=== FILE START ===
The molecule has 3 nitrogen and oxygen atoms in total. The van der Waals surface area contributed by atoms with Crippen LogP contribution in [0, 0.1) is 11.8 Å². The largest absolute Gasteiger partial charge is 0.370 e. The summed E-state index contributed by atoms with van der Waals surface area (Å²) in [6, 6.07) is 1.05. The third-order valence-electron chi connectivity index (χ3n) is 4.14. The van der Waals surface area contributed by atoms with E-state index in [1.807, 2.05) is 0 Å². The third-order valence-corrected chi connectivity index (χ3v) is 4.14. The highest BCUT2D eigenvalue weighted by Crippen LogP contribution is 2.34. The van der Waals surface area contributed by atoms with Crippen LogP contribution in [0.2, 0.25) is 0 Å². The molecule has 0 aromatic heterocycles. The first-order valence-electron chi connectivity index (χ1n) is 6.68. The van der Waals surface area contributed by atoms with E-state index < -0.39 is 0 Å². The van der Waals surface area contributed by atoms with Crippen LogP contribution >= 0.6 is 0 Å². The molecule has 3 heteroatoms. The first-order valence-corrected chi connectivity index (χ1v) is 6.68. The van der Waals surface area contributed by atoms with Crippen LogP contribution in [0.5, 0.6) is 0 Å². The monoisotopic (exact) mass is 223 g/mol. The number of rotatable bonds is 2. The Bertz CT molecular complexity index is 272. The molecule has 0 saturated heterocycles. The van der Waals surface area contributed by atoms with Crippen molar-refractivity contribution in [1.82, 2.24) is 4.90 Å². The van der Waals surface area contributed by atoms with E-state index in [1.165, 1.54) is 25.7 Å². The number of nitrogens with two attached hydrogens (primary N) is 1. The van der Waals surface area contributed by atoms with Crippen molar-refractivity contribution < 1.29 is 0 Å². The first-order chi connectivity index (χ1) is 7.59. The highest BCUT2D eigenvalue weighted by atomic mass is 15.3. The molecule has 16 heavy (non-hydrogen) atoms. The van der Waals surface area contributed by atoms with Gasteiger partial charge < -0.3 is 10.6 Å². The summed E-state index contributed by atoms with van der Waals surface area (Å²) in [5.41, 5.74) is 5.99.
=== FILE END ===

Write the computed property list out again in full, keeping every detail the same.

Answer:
The molecule has 3 nitrogen and oxygen atoms in total. The van der Waals surface area contributed by atoms with Crippen LogP contribution in [0, 0.1) is 11.8 Å². The largest absolute Gasteiger partial charge is 0.370 e. The summed E-state index contributed by atoms with van der Waals surface area (Å²) in [6, 6.07) is 1.05. The third-order valence-electron chi connectivity index (χ3n) is 4.14. The van der Waals surface area contributed by atoms with E-state index in [1.807, 2.05) is 0 Å². The third-order valence-corrected chi connectivity index (χ3v) is 4.14. The highest BCUT2D eigenvalue weighted by Crippen LogP contribution is 2.34. The van der Waals surface area contributed by atoms with Crippen LogP contribution in [0.2, 0.25) is 0 Å². The molecule has 0 aromatic heterocycles. The first-order valence-electron chi connectivity index (χ1n) is 6.68. The van der Waals surface area contributed by atoms with E-state index < -0.39 is 0 Å². The van der Waals surface area contributed by atoms with Crippen LogP contribution >= 0.6 is 0 Å². The molecule has 3 heteroatoms. The first-order valence-corrected chi connectivity index (χ1v) is 6.68. The van der Waals surface area contributed by atoms with Crippen LogP contribution in [0.5, 0.6) is 0 Å². The monoisotopic (exact) mass is 223 g/mol. The number of rotatable bonds is 2. The Bertz CT molecular complexity index is 272. The molecule has 0 saturated heterocycles. The van der Waals surface area contributed by atoms with Crippen molar-refractivity contribution in [1.82, 2.24) is 4.90 Å². The van der Waals surface area contributed by atoms with E-state index in [1.165, 1.54) is 25.7 Å². The number of nitrogens with two attached hydrogens (primary N) is 1. The van der Waals surface area contributed by atoms with Crippen molar-refractivity contribution < 1.29 is 0 Å². The first-order chi connectivity index (χ1) is 7.59. The highest BCUT2D eigenvalue weighted by atomic mass is 15.3. The molecule has 16 heavy (non-hydrogen) atoms. The van der Waals surface area contributed by atoms with Gasteiger partial charge < -0.3 is 10.6 Å². The summed E-state index contributed by atoms with van der Waals surface area (Å²) in [5.41, 5.74) is 5.99.